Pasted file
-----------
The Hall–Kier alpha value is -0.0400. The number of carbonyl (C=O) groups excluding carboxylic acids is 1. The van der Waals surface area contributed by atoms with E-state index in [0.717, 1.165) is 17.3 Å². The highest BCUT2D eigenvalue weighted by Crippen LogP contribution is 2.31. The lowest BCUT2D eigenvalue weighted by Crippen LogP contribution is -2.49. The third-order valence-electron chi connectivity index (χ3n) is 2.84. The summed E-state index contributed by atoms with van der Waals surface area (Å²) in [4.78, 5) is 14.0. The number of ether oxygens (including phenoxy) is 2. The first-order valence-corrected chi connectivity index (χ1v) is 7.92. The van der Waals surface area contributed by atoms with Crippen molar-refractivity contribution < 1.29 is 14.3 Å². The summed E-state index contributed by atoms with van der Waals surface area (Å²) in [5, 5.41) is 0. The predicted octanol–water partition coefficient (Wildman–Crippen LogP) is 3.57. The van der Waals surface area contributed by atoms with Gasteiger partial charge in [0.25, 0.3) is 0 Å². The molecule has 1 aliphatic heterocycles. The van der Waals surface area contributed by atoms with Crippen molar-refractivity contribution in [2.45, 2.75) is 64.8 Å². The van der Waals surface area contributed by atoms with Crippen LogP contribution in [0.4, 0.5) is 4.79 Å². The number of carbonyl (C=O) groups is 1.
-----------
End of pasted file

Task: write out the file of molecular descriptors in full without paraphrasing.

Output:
The Hall–Kier alpha value is -0.0400. The number of carbonyl (C=O) groups excluding carboxylic acids is 1. The van der Waals surface area contributed by atoms with E-state index in [0.717, 1.165) is 17.3 Å². The highest BCUT2D eigenvalue weighted by Crippen LogP contribution is 2.31. The lowest BCUT2D eigenvalue weighted by Crippen LogP contribution is -2.49. The third-order valence-electron chi connectivity index (χ3n) is 2.84. The summed E-state index contributed by atoms with van der Waals surface area (Å²) in [4.78, 5) is 14.0. The number of ether oxygens (including phenoxy) is 2. The first-order valence-corrected chi connectivity index (χ1v) is 7.92. The van der Waals surface area contributed by atoms with Crippen molar-refractivity contribution < 1.29 is 14.3 Å². The summed E-state index contributed by atoms with van der Waals surface area (Å²) in [5, 5.41) is 0. The predicted octanol–water partition coefficient (Wildman–Crippen LogP) is 3.57. The van der Waals surface area contributed by atoms with Gasteiger partial charge in [0.25, 0.3) is 0 Å². The molecule has 1 aliphatic heterocycles. The van der Waals surface area contributed by atoms with Crippen molar-refractivity contribution in [2.45, 2.75) is 64.8 Å². The van der Waals surface area contributed by atoms with Crippen LogP contribution in [0.4, 0.5) is 4.79 Å². The number of carbonyl (C=O) groups is 1.